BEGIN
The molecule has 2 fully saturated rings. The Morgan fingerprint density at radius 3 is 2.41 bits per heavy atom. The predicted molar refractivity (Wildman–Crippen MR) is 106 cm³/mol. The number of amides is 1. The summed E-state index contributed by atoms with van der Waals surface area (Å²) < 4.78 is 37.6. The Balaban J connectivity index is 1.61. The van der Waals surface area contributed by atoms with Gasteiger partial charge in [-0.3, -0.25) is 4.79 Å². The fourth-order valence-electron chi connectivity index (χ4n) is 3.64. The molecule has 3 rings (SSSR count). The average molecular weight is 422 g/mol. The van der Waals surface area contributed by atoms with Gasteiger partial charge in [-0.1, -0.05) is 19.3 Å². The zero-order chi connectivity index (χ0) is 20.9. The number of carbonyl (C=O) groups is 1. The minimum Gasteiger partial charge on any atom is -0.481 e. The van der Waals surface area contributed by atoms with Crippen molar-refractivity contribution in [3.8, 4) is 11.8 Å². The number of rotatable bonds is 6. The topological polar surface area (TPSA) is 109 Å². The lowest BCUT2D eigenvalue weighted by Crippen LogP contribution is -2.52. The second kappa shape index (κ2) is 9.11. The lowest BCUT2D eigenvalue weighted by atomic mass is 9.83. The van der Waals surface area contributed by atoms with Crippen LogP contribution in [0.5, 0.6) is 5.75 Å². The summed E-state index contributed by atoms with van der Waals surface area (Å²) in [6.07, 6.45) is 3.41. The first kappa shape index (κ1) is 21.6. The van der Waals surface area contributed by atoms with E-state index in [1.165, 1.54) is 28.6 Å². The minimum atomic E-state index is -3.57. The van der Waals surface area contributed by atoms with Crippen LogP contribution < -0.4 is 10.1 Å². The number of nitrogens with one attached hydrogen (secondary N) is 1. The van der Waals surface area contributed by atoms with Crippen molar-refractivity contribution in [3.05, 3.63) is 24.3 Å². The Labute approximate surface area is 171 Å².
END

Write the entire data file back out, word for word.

The molecule has 2 fully saturated rings. The Morgan fingerprint density at radius 3 is 2.41 bits per heavy atom. The predicted molar refractivity (Wildman–Crippen MR) is 106 cm³/mol. The number of amides is 1. The summed E-state index contributed by atoms with van der Waals surface area (Å²) < 4.78 is 37.6. The Balaban J connectivity index is 1.61. The van der Waals surface area contributed by atoms with Gasteiger partial charge in [-0.3, -0.25) is 4.79 Å². The fourth-order valence-electron chi connectivity index (χ4n) is 3.64. The molecule has 3 rings (SSSR count). The average molecular weight is 422 g/mol. The van der Waals surface area contributed by atoms with Gasteiger partial charge in [-0.1, -0.05) is 19.3 Å². The zero-order chi connectivity index (χ0) is 20.9. The number of carbonyl (C=O) groups is 1. The minimum Gasteiger partial charge on any atom is -0.481 e. The van der Waals surface area contributed by atoms with Crippen molar-refractivity contribution in [3.8, 4) is 11.8 Å². The number of rotatable bonds is 6. The topological polar surface area (TPSA) is 109 Å². The lowest BCUT2D eigenvalue weighted by Crippen LogP contribution is -2.52. The second kappa shape index (κ2) is 9.11. The lowest BCUT2D eigenvalue weighted by atomic mass is 9.83. The van der Waals surface area contributed by atoms with Crippen LogP contribution in [0.5, 0.6) is 5.75 Å². The summed E-state index contributed by atoms with van der Waals surface area (Å²) in [6.07, 6.45) is 3.41. The first kappa shape index (κ1) is 21.6. The van der Waals surface area contributed by atoms with E-state index in [1.165, 1.54) is 28.6 Å². The minimum atomic E-state index is -3.57. The van der Waals surface area contributed by atoms with Crippen LogP contribution < -0.4 is 10.1 Å². The number of nitrogens with one attached hydrogen (secondary N) is 1. The van der Waals surface area contributed by atoms with Crippen molar-refractivity contribution in [3.05, 3.63) is 24.3 Å². The Labute approximate surface area is 171 Å².